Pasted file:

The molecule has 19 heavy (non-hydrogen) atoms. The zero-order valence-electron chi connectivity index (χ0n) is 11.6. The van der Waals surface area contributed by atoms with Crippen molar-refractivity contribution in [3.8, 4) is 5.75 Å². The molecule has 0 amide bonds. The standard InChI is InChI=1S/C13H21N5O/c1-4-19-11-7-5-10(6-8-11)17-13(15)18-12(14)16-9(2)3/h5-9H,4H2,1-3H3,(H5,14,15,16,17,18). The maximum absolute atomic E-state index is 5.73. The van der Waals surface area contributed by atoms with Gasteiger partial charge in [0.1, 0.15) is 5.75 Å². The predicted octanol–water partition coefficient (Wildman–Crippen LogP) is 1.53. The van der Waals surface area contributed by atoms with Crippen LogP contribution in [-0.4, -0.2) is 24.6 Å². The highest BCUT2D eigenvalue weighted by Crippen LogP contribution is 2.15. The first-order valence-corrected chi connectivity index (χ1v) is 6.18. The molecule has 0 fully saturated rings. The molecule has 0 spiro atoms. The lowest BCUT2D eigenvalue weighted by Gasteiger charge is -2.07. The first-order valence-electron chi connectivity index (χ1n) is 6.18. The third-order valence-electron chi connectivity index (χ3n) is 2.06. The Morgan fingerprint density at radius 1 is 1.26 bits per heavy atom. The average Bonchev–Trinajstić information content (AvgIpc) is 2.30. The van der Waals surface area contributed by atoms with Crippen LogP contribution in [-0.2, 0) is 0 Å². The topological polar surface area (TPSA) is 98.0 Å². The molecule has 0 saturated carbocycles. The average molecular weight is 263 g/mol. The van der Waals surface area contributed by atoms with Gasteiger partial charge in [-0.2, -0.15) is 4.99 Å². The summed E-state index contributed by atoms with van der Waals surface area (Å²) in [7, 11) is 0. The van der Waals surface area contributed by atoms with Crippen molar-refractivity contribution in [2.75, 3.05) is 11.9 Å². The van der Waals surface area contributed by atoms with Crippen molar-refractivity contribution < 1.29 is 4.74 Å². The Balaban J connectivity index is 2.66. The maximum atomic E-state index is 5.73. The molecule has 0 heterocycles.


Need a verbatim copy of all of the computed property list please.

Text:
The molecule has 19 heavy (non-hydrogen) atoms. The zero-order valence-electron chi connectivity index (χ0n) is 11.6. The van der Waals surface area contributed by atoms with Crippen molar-refractivity contribution in [3.8, 4) is 5.75 Å². The molecule has 0 amide bonds. The standard InChI is InChI=1S/C13H21N5O/c1-4-19-11-7-5-10(6-8-11)17-13(15)18-12(14)16-9(2)3/h5-9H,4H2,1-3H3,(H5,14,15,16,17,18). The maximum absolute atomic E-state index is 5.73. The van der Waals surface area contributed by atoms with Gasteiger partial charge in [0.1, 0.15) is 5.75 Å². The predicted octanol–water partition coefficient (Wildman–Crippen LogP) is 1.53. The van der Waals surface area contributed by atoms with Crippen LogP contribution in [-0.4, -0.2) is 24.6 Å². The highest BCUT2D eigenvalue weighted by Crippen LogP contribution is 2.15. The first-order valence-corrected chi connectivity index (χ1v) is 6.18. The molecule has 0 fully saturated rings. The molecule has 0 spiro atoms. The lowest BCUT2D eigenvalue weighted by Gasteiger charge is -2.07. The first-order valence-electron chi connectivity index (χ1n) is 6.18. The third-order valence-electron chi connectivity index (χ3n) is 2.06. The Morgan fingerprint density at radius 1 is 1.26 bits per heavy atom. The average Bonchev–Trinajstić information content (AvgIpc) is 2.30. The van der Waals surface area contributed by atoms with Crippen LogP contribution in [-0.2, 0) is 0 Å². The topological polar surface area (TPSA) is 98.0 Å². The molecule has 0 saturated carbocycles. The average molecular weight is 263 g/mol. The van der Waals surface area contributed by atoms with Gasteiger partial charge in [-0.2, -0.15) is 4.99 Å². The summed E-state index contributed by atoms with van der Waals surface area (Å²) in [7, 11) is 0. The van der Waals surface area contributed by atoms with Crippen molar-refractivity contribution in [2.75, 3.05) is 11.9 Å². The van der Waals surface area contributed by atoms with Crippen molar-refractivity contribution < 1.29 is 4.74 Å². The Balaban J connectivity index is 2.66. The maximum atomic E-state index is 5.73. The molecule has 0 heterocycles.